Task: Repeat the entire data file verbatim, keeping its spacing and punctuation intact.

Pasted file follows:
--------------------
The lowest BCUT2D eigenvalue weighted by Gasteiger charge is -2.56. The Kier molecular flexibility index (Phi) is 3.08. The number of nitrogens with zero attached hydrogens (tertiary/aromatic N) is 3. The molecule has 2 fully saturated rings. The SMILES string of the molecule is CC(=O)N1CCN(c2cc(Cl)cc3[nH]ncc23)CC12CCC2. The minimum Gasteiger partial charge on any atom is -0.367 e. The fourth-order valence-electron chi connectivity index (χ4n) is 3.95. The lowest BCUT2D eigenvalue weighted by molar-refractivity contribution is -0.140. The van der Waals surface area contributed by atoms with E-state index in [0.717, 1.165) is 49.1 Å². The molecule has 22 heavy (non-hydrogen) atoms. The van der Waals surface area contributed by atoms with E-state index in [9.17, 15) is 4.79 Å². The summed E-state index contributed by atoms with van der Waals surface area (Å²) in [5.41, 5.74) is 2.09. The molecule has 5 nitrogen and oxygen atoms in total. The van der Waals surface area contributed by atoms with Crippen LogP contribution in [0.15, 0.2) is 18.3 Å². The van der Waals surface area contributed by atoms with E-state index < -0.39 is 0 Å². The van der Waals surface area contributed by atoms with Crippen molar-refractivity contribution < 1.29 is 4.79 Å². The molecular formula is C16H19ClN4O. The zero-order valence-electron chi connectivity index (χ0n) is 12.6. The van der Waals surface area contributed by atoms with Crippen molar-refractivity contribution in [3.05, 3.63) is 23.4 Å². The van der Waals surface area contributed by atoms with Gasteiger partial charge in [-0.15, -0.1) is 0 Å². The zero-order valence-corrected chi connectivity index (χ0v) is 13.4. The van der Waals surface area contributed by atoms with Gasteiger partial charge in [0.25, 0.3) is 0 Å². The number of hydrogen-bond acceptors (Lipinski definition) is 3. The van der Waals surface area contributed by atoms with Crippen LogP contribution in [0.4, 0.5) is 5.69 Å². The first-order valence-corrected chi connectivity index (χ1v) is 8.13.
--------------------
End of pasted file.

The lowest BCUT2D eigenvalue weighted by Gasteiger charge is -2.56. The Kier molecular flexibility index (Phi) is 3.08. The number of nitrogens with zero attached hydrogens (tertiary/aromatic N) is 3. The molecule has 2 fully saturated rings. The SMILES string of the molecule is CC(=O)N1CCN(c2cc(Cl)cc3[nH]ncc23)CC12CCC2. The minimum Gasteiger partial charge on any atom is -0.367 e. The fourth-order valence-electron chi connectivity index (χ4n) is 3.95. The lowest BCUT2D eigenvalue weighted by molar-refractivity contribution is -0.140. The van der Waals surface area contributed by atoms with E-state index in [0.717, 1.165) is 49.1 Å². The molecule has 22 heavy (non-hydrogen) atoms. The van der Waals surface area contributed by atoms with E-state index in [9.17, 15) is 4.79 Å². The summed E-state index contributed by atoms with van der Waals surface area (Å²) in [5.41, 5.74) is 2.09. The molecule has 5 nitrogen and oxygen atoms in total. The van der Waals surface area contributed by atoms with Crippen LogP contribution in [0.15, 0.2) is 18.3 Å². The van der Waals surface area contributed by atoms with E-state index < -0.39 is 0 Å². The van der Waals surface area contributed by atoms with Crippen molar-refractivity contribution < 1.29 is 4.79 Å². The molecular formula is C16H19ClN4O. The zero-order valence-electron chi connectivity index (χ0n) is 12.6. The van der Waals surface area contributed by atoms with Crippen molar-refractivity contribution in [3.05, 3.63) is 23.4 Å². The van der Waals surface area contributed by atoms with Gasteiger partial charge in [-0.15, -0.1) is 0 Å². The zero-order valence-corrected chi connectivity index (χ0v) is 13.4. The van der Waals surface area contributed by atoms with Gasteiger partial charge in [0.25, 0.3) is 0 Å². The number of hydrogen-bond acceptors (Lipinski definition) is 3. The van der Waals surface area contributed by atoms with Crippen LogP contribution in [0.4, 0.5) is 5.69 Å². The first-order valence-corrected chi connectivity index (χ1v) is 8.13.